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Since the introduction of Creative Cloud, the question has been: does Adobe's move mean a radically altered workflow for content creation professionals, particularly video editors? For the moment, the answer is probably not. For all intents and purposes, Creative Cloud applications remain ordinary desktop applications; Adobe has merely eschewed the traditional perpetual license in favor of a subscription license. And on top of that, they are granting the user a set of—fairly limited at this point—cloud-based services; notably 20GB of file storage per application for individual users, and the ability to share files, even to those who do not hold a Creative Cloud subscription.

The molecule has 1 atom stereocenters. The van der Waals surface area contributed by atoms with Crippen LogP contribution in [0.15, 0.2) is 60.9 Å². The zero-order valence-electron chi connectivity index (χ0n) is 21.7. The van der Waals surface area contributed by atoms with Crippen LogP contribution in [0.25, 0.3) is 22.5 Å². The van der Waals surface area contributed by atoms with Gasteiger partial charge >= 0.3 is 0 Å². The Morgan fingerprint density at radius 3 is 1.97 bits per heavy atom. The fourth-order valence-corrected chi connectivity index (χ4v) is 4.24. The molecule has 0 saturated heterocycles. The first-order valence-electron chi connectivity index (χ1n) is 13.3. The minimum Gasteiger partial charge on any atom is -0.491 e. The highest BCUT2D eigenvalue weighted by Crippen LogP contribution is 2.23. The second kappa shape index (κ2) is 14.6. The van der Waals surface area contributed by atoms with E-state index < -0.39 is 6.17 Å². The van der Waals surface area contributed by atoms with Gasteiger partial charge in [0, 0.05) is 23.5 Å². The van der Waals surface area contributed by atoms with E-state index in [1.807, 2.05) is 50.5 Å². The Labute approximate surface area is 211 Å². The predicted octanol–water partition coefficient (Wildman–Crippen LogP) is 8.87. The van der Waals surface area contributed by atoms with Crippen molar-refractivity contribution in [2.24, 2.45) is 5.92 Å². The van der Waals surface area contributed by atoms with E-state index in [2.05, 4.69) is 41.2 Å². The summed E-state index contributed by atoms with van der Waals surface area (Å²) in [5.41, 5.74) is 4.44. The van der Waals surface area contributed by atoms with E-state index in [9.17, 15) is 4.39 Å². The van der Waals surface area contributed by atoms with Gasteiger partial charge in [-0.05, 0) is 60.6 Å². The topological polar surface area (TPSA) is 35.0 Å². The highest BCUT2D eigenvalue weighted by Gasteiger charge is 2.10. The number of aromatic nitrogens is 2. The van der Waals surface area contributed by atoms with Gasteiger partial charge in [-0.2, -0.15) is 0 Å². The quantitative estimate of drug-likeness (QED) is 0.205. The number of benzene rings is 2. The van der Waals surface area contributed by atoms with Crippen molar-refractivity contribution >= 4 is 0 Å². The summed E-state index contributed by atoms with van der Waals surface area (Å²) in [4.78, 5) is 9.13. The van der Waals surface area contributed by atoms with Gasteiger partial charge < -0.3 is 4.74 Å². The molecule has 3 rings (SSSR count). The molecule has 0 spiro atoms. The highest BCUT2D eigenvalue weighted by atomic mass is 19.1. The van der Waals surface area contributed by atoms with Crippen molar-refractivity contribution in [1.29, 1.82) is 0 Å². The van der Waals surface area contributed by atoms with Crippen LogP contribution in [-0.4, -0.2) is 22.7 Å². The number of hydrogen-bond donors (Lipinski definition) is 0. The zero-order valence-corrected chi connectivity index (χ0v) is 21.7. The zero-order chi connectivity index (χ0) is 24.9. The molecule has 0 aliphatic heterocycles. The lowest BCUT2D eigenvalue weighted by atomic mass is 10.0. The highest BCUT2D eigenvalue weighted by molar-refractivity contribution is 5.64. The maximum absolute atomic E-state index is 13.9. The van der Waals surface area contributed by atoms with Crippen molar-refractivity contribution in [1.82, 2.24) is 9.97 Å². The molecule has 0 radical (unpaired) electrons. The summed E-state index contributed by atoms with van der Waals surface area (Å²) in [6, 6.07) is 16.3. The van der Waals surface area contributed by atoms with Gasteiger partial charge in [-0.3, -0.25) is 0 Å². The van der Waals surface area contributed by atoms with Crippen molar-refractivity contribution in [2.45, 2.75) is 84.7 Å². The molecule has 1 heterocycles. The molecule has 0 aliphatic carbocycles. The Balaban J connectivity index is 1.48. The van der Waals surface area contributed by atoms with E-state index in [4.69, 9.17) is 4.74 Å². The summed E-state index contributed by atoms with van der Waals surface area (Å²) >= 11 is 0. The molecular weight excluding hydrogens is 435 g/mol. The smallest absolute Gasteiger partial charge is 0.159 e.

For many, the notion of the cloud is a source of anxiety, implying something nebulous and vaguely threatening. Others latch onto it as the latest buzzword—if you aren't “in the cloud,” you might as well be using homing pigeons for telecommunications. But I'm not sure many people stop to consider what the “cloud” really is. Broadly speaking, the cloud is just a form of centralized data storage, accessed via the Internet—centralized in the abstract sense; the physical servers may employ an aggregation scheme that spreads data across many physical locations, and better systems will feature off-site redundant backups. Most of us, even without realizing it, may be using cloud-based services already on our mobile devices. Most apps that automatically back up our data, for example, are storing it in the cloud.